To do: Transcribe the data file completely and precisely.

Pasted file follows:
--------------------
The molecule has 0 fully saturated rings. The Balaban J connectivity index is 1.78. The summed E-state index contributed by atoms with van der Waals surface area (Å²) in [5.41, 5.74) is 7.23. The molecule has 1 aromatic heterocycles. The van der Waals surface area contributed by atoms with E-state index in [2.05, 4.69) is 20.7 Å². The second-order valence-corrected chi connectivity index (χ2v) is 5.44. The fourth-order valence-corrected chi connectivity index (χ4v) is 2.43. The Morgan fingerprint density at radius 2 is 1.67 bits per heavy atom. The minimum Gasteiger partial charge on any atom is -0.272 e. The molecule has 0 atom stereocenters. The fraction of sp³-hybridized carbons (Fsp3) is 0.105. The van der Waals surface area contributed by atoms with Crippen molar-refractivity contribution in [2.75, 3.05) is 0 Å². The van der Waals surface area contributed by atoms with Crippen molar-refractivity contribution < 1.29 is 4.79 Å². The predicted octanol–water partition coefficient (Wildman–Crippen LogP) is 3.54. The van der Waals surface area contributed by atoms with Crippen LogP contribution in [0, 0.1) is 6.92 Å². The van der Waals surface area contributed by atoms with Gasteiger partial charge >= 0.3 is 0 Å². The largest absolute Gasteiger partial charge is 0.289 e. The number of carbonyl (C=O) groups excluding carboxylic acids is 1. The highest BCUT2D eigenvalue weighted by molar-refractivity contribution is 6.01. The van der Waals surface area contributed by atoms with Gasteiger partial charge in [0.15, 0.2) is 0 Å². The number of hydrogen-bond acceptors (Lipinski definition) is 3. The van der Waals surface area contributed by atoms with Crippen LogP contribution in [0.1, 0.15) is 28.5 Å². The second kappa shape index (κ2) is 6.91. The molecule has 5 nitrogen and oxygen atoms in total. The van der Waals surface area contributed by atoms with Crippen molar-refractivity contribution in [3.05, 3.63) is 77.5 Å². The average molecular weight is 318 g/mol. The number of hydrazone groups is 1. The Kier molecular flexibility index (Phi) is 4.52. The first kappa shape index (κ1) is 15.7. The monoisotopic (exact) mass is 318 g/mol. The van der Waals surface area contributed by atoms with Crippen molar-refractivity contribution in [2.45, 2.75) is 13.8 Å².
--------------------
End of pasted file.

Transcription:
The molecule has 0 fully saturated rings. The Balaban J connectivity index is 1.78. The summed E-state index contributed by atoms with van der Waals surface area (Å²) in [5.41, 5.74) is 7.23. The molecule has 1 aromatic heterocycles. The van der Waals surface area contributed by atoms with E-state index in [2.05, 4.69) is 20.7 Å². The second-order valence-corrected chi connectivity index (χ2v) is 5.44. The fourth-order valence-corrected chi connectivity index (χ4v) is 2.43. The Morgan fingerprint density at radius 2 is 1.67 bits per heavy atom. The minimum Gasteiger partial charge on any atom is -0.272 e. The molecule has 0 atom stereocenters. The fraction of sp³-hybridized carbons (Fsp3) is 0.105. The van der Waals surface area contributed by atoms with Crippen molar-refractivity contribution in [2.75, 3.05) is 0 Å². The van der Waals surface area contributed by atoms with Crippen molar-refractivity contribution < 1.29 is 4.79 Å². The predicted octanol–water partition coefficient (Wildman–Crippen LogP) is 3.54. The van der Waals surface area contributed by atoms with Crippen LogP contribution in [0, 0.1) is 6.92 Å². The van der Waals surface area contributed by atoms with Gasteiger partial charge >= 0.3 is 0 Å². The largest absolute Gasteiger partial charge is 0.289 e. The number of carbonyl (C=O) groups excluding carboxylic acids is 1. The highest BCUT2D eigenvalue weighted by molar-refractivity contribution is 6.01. The van der Waals surface area contributed by atoms with Gasteiger partial charge in [0.15, 0.2) is 0 Å². The number of hydrogen-bond acceptors (Lipinski definition) is 3. The van der Waals surface area contributed by atoms with Crippen LogP contribution in [0.1, 0.15) is 28.5 Å². The second kappa shape index (κ2) is 6.91. The molecule has 5 nitrogen and oxygen atoms in total. The van der Waals surface area contributed by atoms with Crippen molar-refractivity contribution in [3.05, 3.63) is 77.5 Å². The average molecular weight is 318 g/mol. The number of hydrazone groups is 1. The Kier molecular flexibility index (Phi) is 4.52. The first kappa shape index (κ1) is 15.7. The monoisotopic (exact) mass is 318 g/mol. The van der Waals surface area contributed by atoms with Crippen molar-refractivity contribution in [2.45, 2.75) is 13.8 Å².